As the adage goes, companies are almost always bought and not sold. Especially for companies that shouldn't be sold based on a multiple of revenue, an acquirer's interest is based on a deeply-held belief that your company is strategic. That level of conviction doesn't just happen. Some strategics can get there quickly, but more often it’s incepted and developed by the startup team over a long period of time. Any meaningful transaction sits on top of a foundation trust and alignment, for which there are few shortcuts.
For large acquisitions, strategic relationships are the glue that holds a long process together. For smaller acquisitions, they're often the reason an acquirer is at the table at all. Foregoing relationship development is inherently risky.
Timelines are much longer than most founders appreciate
From a startup’s point of view, it’s often hard to contemplate how slowly corporate machines move. Typical M&A timelines reference several months or more for a typical process – which is accurate, if we start from the moment a company declares it is for sale. Not included in that timeline is the long buildup of partnership discussions, executive one-on-ones and “coincidental” run-ins that have exposed key stakeholders to the company, overcome objections and set the stage for a successful process. By the time the transaction clock officially starts, the story is largely already written.
All of that takes time and intentionality long before a startup realizes it might be running out of money or the founders start running out of steam. The investment does not have to be large – a few hours per quarter will often do the trick. But it also cannot be rushed. Bottom line: if you might want to contemplate an exit within the next three years, the time to start building those relationships is now.
Relationship development has a host of positive side effects
An eventual transaction is far from the only reason to develop strategic relationships. While the effects are unpredictable, nurturing strategic relationships often has a host of positive side effects:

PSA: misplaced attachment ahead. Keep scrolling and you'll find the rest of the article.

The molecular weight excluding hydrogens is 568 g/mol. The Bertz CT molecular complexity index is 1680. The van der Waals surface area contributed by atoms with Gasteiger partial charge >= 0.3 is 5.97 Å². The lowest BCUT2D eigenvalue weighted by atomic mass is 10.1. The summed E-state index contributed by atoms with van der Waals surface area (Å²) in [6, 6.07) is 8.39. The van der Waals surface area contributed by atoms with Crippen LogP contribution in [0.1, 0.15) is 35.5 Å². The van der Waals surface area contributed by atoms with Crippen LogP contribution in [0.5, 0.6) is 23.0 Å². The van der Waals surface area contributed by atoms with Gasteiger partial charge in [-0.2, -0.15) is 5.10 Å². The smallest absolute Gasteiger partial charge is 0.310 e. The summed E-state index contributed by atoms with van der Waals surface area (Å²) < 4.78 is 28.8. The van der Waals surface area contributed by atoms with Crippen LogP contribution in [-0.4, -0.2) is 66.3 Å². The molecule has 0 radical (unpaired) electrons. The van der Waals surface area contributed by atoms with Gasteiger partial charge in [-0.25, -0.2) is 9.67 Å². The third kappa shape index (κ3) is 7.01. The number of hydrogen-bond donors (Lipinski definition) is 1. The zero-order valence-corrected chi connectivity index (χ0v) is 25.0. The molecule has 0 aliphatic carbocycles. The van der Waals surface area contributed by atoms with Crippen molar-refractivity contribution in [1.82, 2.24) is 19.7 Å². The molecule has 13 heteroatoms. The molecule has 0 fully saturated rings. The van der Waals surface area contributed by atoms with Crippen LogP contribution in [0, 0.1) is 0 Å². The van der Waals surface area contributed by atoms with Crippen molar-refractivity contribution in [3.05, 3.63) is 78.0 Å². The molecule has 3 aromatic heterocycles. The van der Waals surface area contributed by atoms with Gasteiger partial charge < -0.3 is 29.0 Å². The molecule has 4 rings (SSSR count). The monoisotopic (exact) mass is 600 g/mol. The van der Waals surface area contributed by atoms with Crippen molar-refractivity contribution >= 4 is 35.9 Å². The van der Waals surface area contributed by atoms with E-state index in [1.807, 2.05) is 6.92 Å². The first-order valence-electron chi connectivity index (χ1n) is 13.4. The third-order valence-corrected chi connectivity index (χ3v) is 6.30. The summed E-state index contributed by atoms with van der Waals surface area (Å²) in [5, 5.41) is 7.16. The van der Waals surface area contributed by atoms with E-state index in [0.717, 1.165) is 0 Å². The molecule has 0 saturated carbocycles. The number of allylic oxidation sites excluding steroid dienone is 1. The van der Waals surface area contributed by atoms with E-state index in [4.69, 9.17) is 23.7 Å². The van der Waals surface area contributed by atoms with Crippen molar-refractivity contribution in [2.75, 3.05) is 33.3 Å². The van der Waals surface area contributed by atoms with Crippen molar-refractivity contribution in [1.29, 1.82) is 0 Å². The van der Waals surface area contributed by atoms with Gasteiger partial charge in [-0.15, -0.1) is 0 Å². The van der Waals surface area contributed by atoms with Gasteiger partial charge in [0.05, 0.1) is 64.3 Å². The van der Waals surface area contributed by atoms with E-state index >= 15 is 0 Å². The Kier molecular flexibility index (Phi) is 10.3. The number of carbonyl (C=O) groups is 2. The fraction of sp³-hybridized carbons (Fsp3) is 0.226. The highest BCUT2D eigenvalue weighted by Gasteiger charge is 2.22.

- Partnerships: relationships often start in the context of a partnership rather than a company for sale. While many conversations transition from one to the other at some point, some actually result in a partnership. Those partnerships can deliver nonlinear growth during a critical juncture in a company's lifecycle.
- Unearthing strategic intent: Pitching any kind of partnership, and listening closely to their feedback (or even lack thereof), will often reveal invaluable insights into the strategic focus and direction of the largest players in your space. That insight could impact your product roadmap, GTM motion or other parts of your business.
- Identifying power centers: Relationships with strategic partners often reveal the power dynamics within their corporate hierarchies. You learn the influencers, the allies, and the potential roadblocks. That map will allow you to understand how a company is likely to behave and its speed of execution, regardless of its strategy.
- Scouting for Talent: As you engage with a strategic, you also get an inside view of the quality of its talent. Identifying bad talent will identify areas where you may be able to out-execute them, and identifying good talent could uncover potential hires.
Of course, it’s certainly possible to over-rotate and pay too much attention to other companies in the space. That can be enormously distracting, especially if it starts to dictate product strategy in anticipation of what a strategic might want. But if properly contained, relationship development can pay huge dividends down the road. Through the lens of the regret minimization framework, it’s a no-brainer that often goes overlooked by founders more focused on their day-to-day.
So how do you actually approach those companies? Check out this guide.